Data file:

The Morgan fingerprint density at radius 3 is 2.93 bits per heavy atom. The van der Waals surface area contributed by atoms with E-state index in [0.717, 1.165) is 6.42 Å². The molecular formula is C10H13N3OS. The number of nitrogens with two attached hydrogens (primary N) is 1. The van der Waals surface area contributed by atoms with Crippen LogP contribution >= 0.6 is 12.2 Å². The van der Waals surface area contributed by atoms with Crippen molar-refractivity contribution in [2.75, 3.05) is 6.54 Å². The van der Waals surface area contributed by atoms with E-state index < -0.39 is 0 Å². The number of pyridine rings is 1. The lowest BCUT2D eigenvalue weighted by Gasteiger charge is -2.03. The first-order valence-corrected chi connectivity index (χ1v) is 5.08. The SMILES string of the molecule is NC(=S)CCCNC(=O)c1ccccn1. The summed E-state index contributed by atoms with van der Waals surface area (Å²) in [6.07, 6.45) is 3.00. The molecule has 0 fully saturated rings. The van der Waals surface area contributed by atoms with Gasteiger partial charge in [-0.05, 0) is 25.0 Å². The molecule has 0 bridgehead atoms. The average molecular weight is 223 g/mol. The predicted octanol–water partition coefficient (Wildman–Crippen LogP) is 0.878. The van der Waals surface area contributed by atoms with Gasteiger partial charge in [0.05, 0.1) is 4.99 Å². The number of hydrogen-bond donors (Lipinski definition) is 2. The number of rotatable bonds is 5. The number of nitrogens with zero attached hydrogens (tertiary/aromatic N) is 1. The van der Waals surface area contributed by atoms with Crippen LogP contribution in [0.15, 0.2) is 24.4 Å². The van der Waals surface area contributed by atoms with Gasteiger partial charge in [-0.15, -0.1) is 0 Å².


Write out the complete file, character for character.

The Morgan fingerprint density at radius 3 is 2.93 bits per heavy atom. The van der Waals surface area contributed by atoms with E-state index in [0.717, 1.165) is 6.42 Å². The molecular formula is C10H13N3OS. The number of nitrogens with two attached hydrogens (primary N) is 1. The van der Waals surface area contributed by atoms with Crippen LogP contribution >= 0.6 is 12.2 Å². The van der Waals surface area contributed by atoms with Crippen molar-refractivity contribution in [2.75, 3.05) is 6.54 Å². The van der Waals surface area contributed by atoms with E-state index < -0.39 is 0 Å². The number of pyridine rings is 1. The lowest BCUT2D eigenvalue weighted by Gasteiger charge is -2.03. The first-order valence-corrected chi connectivity index (χ1v) is 5.08. The SMILES string of the molecule is NC(=S)CCCNC(=O)c1ccccn1. The summed E-state index contributed by atoms with van der Waals surface area (Å²) in [6.07, 6.45) is 3.00. The molecule has 0 fully saturated rings. The van der Waals surface area contributed by atoms with Gasteiger partial charge in [-0.05, 0) is 25.0 Å². The molecule has 0 bridgehead atoms. The average molecular weight is 223 g/mol. The predicted octanol–water partition coefficient (Wildman–Crippen LogP) is 0.878. The van der Waals surface area contributed by atoms with Gasteiger partial charge in [0.05, 0.1) is 4.99 Å². The number of hydrogen-bond donors (Lipinski definition) is 2. The number of rotatable bonds is 5. The number of nitrogens with zero attached hydrogens (tertiary/aromatic N) is 1. The van der Waals surface area contributed by atoms with Crippen LogP contribution in [0.15, 0.2) is 24.4 Å². The van der Waals surface area contributed by atoms with Gasteiger partial charge in [-0.15, -0.1) is 0 Å².